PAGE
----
GRAF brings you the programme of contemporary art in Catalonia. The agenda that combines all agendas.

Computer Vision

16:0018:00 h
Venue: Hamaca
Emilia Coranty, 16 - Can Ricart
08018 Barcelona
Price: Free event
Workshop

Until recently Computer Scientists were considering the images as the “dark matter of the Internet”. Programmes were able to analyse colors, light, shapes, but were struggling to discover the semantic content of photographs and movies. For a computer, an image consists of a series of numbers, and to translate these numbers in a coherent description is a hard problem. Computer Vision is the name of the effort to translate the visual competencies of humans to machines. These last five years, this discipline has produced impressive results. Machines are increasingly making sense of visual content. In many contexts, they perform tasks informed by a fine grained analysis of images. They help doctors to diagnose various illnesses, they scrutinize the never-ending footage of surveillance cameras, they detect new planets from telescope imagery. When they assist car drivers, they recognize pedestrians and avoid obstacles. To achieve this, the current techniques of Computer Vision learn from humans how to look at images. Which means that lots of anonymous workers describe images for machines. And from these descriptions, the machines gradually produce a model of the world. And not another. This work of description of the visual world made for the machines is called annotation. The annotators spend their days pointing things in images and naming them. During these two days of workshops, we will occupy the position of these annotators to look freshly at images. We will explore what we can learn from images when we describe them for machines, as well as the political, economic and aesthetic implications of doing so.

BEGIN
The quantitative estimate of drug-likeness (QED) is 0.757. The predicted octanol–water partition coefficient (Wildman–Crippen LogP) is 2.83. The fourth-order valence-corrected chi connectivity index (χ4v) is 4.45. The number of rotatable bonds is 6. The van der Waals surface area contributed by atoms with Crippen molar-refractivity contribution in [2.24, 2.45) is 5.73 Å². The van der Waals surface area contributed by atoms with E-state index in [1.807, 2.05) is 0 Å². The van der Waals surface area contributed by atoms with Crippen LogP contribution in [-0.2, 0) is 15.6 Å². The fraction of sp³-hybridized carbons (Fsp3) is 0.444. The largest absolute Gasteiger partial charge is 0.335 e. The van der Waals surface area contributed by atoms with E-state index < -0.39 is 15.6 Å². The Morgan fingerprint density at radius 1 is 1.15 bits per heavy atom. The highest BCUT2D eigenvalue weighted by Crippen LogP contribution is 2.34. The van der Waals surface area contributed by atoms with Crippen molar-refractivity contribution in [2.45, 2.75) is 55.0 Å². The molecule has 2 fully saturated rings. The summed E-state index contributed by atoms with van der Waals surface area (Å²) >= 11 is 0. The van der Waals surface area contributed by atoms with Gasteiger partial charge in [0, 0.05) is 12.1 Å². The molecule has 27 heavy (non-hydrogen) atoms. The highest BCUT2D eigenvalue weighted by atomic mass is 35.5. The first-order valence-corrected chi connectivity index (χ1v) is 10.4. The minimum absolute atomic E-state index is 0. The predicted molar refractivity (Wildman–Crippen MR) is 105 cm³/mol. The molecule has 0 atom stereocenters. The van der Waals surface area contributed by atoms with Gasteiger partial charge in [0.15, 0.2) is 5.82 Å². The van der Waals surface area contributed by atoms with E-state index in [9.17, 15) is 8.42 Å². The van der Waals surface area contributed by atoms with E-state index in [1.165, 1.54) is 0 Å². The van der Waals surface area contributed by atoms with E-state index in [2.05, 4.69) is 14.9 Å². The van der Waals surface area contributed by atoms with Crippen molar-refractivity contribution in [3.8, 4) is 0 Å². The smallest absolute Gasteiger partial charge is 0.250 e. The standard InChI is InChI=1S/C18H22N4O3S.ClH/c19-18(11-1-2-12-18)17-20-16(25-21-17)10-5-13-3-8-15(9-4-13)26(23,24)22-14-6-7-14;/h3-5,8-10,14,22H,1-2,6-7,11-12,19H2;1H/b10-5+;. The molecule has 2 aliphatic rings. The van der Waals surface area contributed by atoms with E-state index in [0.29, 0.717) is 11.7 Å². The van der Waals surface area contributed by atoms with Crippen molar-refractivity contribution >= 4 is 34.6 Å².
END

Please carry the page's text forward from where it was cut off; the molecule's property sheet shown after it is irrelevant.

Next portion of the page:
To do this, we will make two experiments, one each day:

First one is inspired by “What do we perceive in a glance of a real-world scene?” Ese experimento fue imaginado en 2017 por Fei Fei Li en el laboratorio del California Institute of Technology para establecer una relacion entre retina, temporalidad, imagen y palabras que sirve de base para la visión por ordenador. During this session we will look at images during less than half a second and explore what we can see and say about images when we look at them at machine speed.

Second is inspired by “La habitacion china”, una situación relacional imaginada por el philosofo John Searle en 1980/4 que interrogó performáticamente la idea de inteligencia artificial, poniendo en tensión el binarismo máquina-humano. During this session, we will learn to describe images without seeing them, just like a machine.

During these two experiments, we will look at images, and these images will come from the video database of Apología/Antología. What we will see and what we will say about these images will serve as a starting point to see them differently and suggest different (perhaps inappropriate/d?) modes of description for them.